Conservative rivals of President Mahmoud Ahmadinejad were leading in the race for Parliament according to early election results today, an indication the Iranian president may face a more hostile house in the remaining 18 months of his second term in office.
The strong showing by loyalists of supreme leader Ayatollah Ali Khamenei in yesterday's parliamentary elections also reflected staunch support for Iran's theocracy and its firm stance in the nuclear standoff with the West.
Early returns today in the capital Tehran showed Khamenei loyalists have pulled ahead. Partial results from provincial towns also show conservative Ahmadinejad rivals were elected in many constituencies.
State media said the turnout was estimated at over 67% from among 48 million Iranians eligible to vote.
The conservatives' lead had been expected as yesterday's balloting for the 290-seat Parliament had boiled down to a popularity contest between two conservative camps, those opposing Ahmadinejad and those backing the president.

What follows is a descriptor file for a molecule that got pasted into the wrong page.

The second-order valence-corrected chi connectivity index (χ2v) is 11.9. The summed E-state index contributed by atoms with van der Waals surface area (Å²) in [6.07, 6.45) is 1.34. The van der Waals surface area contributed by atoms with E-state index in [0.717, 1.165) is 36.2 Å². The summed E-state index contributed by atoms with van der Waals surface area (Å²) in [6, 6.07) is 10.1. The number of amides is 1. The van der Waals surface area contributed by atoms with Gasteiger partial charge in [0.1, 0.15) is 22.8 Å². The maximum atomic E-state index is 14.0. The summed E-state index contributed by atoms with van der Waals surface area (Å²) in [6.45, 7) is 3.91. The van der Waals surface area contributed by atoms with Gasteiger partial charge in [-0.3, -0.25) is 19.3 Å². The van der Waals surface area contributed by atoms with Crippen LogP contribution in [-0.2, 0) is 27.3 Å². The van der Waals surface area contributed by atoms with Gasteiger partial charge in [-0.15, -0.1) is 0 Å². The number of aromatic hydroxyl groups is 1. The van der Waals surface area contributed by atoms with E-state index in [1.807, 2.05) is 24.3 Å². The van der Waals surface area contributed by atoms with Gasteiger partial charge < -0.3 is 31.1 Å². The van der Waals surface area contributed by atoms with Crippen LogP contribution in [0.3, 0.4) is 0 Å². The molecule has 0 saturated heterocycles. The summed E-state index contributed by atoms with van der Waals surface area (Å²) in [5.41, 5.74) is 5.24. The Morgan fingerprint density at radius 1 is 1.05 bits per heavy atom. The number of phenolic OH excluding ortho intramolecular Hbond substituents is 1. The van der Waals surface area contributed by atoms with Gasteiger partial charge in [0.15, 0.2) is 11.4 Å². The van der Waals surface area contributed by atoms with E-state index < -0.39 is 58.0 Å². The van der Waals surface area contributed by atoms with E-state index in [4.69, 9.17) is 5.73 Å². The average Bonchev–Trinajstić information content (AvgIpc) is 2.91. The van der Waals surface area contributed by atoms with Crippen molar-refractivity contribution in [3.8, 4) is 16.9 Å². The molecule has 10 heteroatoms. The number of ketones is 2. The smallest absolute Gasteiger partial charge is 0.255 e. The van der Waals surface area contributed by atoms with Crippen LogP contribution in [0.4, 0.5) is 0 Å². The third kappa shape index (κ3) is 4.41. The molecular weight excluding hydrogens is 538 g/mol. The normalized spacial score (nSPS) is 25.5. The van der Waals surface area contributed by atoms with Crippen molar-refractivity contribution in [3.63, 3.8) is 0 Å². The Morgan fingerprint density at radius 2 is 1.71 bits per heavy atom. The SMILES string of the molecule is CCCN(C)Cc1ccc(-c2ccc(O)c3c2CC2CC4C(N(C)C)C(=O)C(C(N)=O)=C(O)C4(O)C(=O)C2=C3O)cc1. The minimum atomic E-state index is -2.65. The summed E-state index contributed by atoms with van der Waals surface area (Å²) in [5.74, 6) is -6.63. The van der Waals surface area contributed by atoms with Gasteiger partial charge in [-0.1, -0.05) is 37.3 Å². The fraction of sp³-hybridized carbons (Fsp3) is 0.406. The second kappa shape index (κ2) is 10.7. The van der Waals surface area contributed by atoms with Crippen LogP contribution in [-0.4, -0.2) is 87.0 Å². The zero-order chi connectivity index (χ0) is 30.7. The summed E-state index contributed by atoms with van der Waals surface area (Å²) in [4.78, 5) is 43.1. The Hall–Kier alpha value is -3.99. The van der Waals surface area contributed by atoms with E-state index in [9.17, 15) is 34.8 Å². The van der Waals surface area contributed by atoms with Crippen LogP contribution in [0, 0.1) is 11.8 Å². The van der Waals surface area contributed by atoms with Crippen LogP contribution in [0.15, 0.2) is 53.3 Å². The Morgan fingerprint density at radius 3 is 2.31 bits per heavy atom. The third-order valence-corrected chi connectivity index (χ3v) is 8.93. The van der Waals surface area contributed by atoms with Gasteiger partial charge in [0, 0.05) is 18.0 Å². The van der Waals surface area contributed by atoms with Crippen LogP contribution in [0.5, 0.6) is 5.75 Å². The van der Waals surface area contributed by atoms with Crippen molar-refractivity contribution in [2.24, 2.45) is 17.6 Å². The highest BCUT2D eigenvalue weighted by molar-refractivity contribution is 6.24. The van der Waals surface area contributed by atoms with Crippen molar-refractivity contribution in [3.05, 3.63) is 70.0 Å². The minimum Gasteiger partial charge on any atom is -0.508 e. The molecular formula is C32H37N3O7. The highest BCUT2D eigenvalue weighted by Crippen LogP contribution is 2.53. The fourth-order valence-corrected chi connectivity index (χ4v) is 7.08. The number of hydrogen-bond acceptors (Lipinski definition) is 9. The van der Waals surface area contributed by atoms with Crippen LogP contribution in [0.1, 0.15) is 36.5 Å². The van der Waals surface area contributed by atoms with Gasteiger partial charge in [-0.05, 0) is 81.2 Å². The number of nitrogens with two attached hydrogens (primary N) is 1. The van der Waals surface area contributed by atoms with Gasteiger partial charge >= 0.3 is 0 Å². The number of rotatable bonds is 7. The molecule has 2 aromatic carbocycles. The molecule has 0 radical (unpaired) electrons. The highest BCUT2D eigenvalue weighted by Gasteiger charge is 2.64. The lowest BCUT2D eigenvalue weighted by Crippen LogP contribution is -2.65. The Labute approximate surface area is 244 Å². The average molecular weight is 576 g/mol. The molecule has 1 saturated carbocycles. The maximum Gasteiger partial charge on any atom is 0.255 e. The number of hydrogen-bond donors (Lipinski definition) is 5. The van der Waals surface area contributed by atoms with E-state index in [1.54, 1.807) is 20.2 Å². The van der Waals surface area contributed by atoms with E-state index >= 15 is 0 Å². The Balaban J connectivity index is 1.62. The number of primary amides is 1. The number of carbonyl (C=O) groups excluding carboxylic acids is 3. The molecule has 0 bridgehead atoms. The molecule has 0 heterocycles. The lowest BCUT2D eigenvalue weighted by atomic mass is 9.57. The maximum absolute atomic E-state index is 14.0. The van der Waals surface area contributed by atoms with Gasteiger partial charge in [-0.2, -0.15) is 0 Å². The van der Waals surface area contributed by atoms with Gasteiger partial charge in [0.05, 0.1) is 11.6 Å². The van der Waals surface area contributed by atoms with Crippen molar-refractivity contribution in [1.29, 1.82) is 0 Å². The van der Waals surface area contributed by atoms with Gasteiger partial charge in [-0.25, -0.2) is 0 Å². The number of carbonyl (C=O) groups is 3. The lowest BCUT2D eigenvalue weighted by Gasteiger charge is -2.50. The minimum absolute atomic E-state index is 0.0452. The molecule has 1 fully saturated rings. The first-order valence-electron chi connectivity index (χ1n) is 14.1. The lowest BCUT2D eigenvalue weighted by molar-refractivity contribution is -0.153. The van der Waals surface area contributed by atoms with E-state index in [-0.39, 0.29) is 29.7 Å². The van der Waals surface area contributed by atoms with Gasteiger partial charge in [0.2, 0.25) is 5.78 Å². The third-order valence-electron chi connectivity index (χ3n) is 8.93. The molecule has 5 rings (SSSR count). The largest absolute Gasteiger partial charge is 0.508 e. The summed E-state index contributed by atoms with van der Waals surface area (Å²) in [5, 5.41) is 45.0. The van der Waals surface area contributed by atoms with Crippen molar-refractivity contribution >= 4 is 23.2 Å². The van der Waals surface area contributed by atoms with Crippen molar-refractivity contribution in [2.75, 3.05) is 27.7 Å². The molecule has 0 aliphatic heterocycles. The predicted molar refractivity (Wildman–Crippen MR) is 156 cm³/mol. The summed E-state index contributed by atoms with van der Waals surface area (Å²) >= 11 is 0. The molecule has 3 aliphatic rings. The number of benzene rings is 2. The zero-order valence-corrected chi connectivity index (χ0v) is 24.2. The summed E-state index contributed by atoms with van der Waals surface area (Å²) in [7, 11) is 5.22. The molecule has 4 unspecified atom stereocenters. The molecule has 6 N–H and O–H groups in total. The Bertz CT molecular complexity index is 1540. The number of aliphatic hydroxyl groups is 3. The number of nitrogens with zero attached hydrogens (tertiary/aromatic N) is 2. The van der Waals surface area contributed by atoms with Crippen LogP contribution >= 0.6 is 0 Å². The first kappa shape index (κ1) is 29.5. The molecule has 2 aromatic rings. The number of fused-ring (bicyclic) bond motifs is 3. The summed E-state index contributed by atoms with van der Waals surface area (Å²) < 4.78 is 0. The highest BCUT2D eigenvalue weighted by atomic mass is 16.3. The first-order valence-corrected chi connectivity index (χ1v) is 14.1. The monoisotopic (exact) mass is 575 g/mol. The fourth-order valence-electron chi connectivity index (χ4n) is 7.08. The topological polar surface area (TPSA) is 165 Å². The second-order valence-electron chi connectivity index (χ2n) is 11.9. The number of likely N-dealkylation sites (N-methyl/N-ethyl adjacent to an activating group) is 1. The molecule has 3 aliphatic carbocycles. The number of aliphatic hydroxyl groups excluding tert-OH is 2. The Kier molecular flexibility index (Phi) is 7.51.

The elections were the first major vote since Ahmadinejad's disputed re-election in June 2009 and the mass protests and crackdowns that followed.
With the opposition crushed in the brutal crackdowns over the past three years and major reformist factions absent from polling stations, the outcome of the elections is unlikely to change Iran's course over major policies, including its controversial nuclear program, military and oil policies.
But a win by his rivals will weaken Ahmadinejad's camp ahead of the 2013 presidential race.